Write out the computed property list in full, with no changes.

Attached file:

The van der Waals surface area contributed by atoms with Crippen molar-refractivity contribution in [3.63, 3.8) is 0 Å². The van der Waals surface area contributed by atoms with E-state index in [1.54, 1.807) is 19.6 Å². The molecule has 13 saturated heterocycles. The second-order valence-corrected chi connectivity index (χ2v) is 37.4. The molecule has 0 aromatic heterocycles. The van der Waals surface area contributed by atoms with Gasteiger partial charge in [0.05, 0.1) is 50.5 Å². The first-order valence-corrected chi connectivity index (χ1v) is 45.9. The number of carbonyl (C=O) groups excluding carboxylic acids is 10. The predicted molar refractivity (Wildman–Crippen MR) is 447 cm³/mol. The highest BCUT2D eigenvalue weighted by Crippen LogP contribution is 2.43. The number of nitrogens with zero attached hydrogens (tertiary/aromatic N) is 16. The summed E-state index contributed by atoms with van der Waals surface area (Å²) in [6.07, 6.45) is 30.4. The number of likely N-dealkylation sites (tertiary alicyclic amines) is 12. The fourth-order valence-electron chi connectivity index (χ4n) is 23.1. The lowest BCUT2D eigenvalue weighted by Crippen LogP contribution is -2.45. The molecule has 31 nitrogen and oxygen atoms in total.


The van der Waals surface area contributed by atoms with Crippen molar-refractivity contribution in [3.63, 3.8) is 0 Å². The van der Waals surface area contributed by atoms with E-state index in [1.54, 1.807) is 19.6 Å². The molecule has 13 saturated heterocycles. The second-order valence-corrected chi connectivity index (χ2v) is 37.4. The molecule has 0 aromatic heterocycles. The van der Waals surface area contributed by atoms with Gasteiger partial charge in [0.05, 0.1) is 50.5 Å². The first-order valence-corrected chi connectivity index (χ1v) is 45.9. The number of carbonyl (C=O) groups excluding carboxylic acids is 10. The predicted molar refractivity (Wildman–Crippen MR) is 447 cm³/mol. The highest BCUT2D eigenvalue weighted by Crippen LogP contribution is 2.43. The number of nitrogens with zero attached hydrogens (tertiary/aromatic N) is 16. The summed E-state index contributed by atoms with van der Waals surface area (Å²) in [6.07, 6.45) is 30.4. The number of likely N-dealkylation sites (tertiary alicyclic amines) is 12. The fourth-order valence-electron chi connectivity index (χ4n) is 23.1. The lowest BCUT2D eigenvalue weighted by Crippen LogP contribution is -2.45. The molecule has 31 nitrogen and oxygen atoms in total.